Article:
15 June 2012


For the first eight years of my life, I was an only child.  Living on a farm, I was often left to my own devices for entertaining myself (when I wasn't doing chores), and thereby developed a healthy imagination.  By inclination and circumstance, my free time usually was spent applying any raw materials at hand toward the construction of play-related objects ~ rearranging hay bales to make a fort, or digging snow from a bank large enough to house tunnels and 'rooms', or meticulously fashioning roads, bridges, and plants into miniature landscapes for toys to populate.

Fast-forward a few years, and my creativity was channeled by membership in Cub Scouts and Boy Scouts.  Handicrafts, camping trips, and a variety of skills learned to earn merit badges were a source of much fun and pride, and contributed (as did projects for school science fairs) to my confidence in adult life that I could fix or build just about anything. That engagement and confidence is the goal of the Maker Movement, "a growing community of young people and adults who are designing and building things on their own time", as described by Thomas Kalil in his Slate article, "Every Child a Maker ~ How the Government and Private Sector Can Turn American Kids on to Science Through 'Making'.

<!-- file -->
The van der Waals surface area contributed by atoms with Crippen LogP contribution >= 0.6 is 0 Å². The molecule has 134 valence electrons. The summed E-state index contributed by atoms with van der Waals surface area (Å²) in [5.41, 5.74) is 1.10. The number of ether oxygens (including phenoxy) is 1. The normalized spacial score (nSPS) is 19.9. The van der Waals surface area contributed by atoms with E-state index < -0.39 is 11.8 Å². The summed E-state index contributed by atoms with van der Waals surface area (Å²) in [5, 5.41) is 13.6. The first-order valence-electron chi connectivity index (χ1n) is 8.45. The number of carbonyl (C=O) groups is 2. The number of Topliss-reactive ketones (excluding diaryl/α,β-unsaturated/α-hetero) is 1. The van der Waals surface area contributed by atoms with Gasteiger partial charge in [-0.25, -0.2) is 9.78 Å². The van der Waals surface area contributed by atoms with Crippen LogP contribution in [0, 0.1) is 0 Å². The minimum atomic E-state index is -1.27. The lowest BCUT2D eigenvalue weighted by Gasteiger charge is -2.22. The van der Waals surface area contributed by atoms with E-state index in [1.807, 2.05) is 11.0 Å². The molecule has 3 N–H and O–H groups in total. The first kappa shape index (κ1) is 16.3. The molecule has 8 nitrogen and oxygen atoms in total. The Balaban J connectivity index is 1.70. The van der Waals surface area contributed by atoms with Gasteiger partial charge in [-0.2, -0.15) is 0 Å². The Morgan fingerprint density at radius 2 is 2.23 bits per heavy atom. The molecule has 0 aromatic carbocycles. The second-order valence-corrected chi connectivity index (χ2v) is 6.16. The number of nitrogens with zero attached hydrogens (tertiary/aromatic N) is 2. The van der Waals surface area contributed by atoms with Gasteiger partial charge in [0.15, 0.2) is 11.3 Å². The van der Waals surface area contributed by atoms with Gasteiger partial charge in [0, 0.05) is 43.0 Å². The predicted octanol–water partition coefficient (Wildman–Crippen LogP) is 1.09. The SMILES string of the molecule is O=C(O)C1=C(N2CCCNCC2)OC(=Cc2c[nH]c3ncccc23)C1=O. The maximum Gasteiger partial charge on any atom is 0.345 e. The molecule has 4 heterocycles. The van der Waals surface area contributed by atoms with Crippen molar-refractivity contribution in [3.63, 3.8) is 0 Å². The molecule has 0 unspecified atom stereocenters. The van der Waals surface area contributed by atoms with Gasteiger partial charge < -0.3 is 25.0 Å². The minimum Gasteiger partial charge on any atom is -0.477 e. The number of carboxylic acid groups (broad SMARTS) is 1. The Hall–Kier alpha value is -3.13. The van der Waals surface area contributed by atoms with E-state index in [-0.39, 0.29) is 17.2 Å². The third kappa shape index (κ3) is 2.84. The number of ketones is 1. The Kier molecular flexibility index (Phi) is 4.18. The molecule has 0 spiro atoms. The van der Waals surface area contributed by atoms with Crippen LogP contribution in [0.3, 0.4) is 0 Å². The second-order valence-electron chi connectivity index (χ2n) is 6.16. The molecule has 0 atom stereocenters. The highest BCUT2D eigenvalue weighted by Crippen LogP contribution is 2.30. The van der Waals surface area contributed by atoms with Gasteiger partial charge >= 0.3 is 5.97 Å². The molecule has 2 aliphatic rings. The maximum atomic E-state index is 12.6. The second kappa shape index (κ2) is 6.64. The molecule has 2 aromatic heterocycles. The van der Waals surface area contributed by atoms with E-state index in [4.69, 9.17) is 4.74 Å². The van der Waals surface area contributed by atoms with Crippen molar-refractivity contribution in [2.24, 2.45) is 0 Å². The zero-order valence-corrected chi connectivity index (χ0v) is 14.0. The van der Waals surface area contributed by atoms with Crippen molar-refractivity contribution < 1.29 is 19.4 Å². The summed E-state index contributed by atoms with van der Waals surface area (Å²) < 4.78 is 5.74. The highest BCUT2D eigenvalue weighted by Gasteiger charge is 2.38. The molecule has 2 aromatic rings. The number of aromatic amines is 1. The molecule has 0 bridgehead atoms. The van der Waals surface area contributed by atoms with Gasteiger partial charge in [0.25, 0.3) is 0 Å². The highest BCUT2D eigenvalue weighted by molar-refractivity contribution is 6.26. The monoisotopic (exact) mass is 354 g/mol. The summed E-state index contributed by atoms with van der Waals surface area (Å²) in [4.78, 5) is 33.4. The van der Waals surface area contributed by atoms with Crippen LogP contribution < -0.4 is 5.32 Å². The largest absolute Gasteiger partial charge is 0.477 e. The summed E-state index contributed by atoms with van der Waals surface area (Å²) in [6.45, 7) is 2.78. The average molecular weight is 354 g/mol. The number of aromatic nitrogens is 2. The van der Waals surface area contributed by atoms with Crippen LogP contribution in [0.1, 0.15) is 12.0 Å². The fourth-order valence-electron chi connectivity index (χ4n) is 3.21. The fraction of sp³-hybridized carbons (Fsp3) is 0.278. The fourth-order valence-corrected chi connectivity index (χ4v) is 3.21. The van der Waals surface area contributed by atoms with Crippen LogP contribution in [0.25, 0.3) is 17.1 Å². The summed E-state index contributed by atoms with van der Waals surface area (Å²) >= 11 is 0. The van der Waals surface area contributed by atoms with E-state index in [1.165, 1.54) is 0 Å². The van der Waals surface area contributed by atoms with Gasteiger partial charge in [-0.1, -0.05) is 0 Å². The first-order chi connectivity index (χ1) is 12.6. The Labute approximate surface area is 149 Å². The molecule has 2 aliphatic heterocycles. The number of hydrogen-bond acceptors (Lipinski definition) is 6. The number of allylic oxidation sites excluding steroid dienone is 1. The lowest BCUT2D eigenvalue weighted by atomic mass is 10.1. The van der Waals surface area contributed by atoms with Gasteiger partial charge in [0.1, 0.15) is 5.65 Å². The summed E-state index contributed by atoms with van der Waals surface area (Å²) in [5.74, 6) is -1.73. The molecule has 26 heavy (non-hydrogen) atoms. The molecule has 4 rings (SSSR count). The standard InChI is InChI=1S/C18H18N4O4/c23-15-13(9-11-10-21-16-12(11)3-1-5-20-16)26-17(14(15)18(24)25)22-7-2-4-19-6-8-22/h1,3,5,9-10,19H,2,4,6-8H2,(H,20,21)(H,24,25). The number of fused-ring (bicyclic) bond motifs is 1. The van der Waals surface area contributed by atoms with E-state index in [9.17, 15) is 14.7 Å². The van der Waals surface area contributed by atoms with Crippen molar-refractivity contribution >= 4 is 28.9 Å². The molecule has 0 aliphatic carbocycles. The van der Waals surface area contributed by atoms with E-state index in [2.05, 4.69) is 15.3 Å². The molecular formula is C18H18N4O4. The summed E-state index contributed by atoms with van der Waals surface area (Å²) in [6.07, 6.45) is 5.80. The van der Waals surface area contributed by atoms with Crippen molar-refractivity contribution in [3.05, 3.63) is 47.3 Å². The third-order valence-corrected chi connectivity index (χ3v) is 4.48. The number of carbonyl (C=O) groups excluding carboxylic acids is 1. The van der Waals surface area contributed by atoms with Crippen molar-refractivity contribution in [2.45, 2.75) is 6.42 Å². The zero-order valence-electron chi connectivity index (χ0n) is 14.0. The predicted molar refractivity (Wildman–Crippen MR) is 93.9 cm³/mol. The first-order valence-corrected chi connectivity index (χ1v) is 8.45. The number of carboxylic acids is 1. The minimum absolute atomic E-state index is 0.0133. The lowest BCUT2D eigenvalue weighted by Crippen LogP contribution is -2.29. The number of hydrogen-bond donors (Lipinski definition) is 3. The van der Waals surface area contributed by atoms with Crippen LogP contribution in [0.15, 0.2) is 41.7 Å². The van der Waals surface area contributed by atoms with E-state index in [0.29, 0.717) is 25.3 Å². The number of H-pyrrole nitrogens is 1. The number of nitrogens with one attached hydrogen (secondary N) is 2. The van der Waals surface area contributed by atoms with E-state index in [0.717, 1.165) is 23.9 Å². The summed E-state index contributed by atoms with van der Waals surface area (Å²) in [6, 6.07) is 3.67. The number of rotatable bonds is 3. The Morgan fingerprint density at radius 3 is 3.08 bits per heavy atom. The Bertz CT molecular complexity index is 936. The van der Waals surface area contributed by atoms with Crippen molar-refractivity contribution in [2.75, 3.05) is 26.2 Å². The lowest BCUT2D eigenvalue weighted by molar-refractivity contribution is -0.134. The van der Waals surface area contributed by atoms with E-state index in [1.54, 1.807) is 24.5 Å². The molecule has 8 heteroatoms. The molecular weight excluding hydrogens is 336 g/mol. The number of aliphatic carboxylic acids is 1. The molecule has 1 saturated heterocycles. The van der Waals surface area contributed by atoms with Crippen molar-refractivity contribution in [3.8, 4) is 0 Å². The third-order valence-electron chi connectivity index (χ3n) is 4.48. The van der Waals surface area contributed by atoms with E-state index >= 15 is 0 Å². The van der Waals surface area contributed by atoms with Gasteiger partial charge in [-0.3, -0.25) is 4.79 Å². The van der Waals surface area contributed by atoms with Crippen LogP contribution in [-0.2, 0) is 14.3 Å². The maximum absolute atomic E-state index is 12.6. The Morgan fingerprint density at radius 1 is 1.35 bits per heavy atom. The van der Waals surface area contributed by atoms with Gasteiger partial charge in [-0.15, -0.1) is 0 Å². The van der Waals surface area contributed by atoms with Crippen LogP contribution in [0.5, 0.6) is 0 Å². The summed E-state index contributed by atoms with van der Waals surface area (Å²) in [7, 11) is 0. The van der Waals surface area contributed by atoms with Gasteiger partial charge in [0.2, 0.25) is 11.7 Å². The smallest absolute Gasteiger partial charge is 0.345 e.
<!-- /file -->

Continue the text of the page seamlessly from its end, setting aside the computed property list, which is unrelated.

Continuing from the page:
Kalil explains that "The Maker Movement is important for a variety of reasons.  First, it promotes values that are ends in themselves, such as creativity, problem-solving, collaboration, and self-expression. Second, it has the potential to get more boys and girls excited about STEM [Science, Technology, Engineering, and Math], in the same way that chemistry sets inspired previous generations of scientists and engineers.  Third, many manufacturing companies complain that they have many job openings they can't fill, and they need more welders and machine tool operators.  The Maker Movement could promote a renaissance of 'shop class', which was historically a pathway to practical skills and middle-class jobs.  Finally, communities of hobbyists are often hotbeds of innovators .... The White House Office of Science and Technology Policy is encouraging all agencies to provide R&D funding for entrepreneurs with good ideas for low-cost instruments and kits for Makers and citizen scientists."

A coalition of manufacturing companies, youth-serving organizations, science museums, individual Makers, and foundations and philanthropists is needed to supplement the already-active engagement by private events like Maker Faires, President Obama's "Educate to Innovate" campaign to improve STEM education, and the work of government agencies like DARPA, the VA, and NASA to fund and promote projects designed and built by students, ranging from robots to space exploration.

"A number of important technology trends are helping to fuel the Maker Movement.  The tools needed to design and build just about anything are becoming more affordable and easier to use, in the same way that the move from the mainframe to the PC to the smartphone has democratized information technology.  Although local communities are still important, the Internet has made it easier for Makers to share blueprints, software, CAD files, and step-by-step instructional videos and cartoons."

One cannot overstate the importance of instilling in young people a passion for science and the arts, both in school and at home.  With them, we are a unique and vibrant culture.  Without them, we will continue our present downhill slide from creative prominence among the world's nations.

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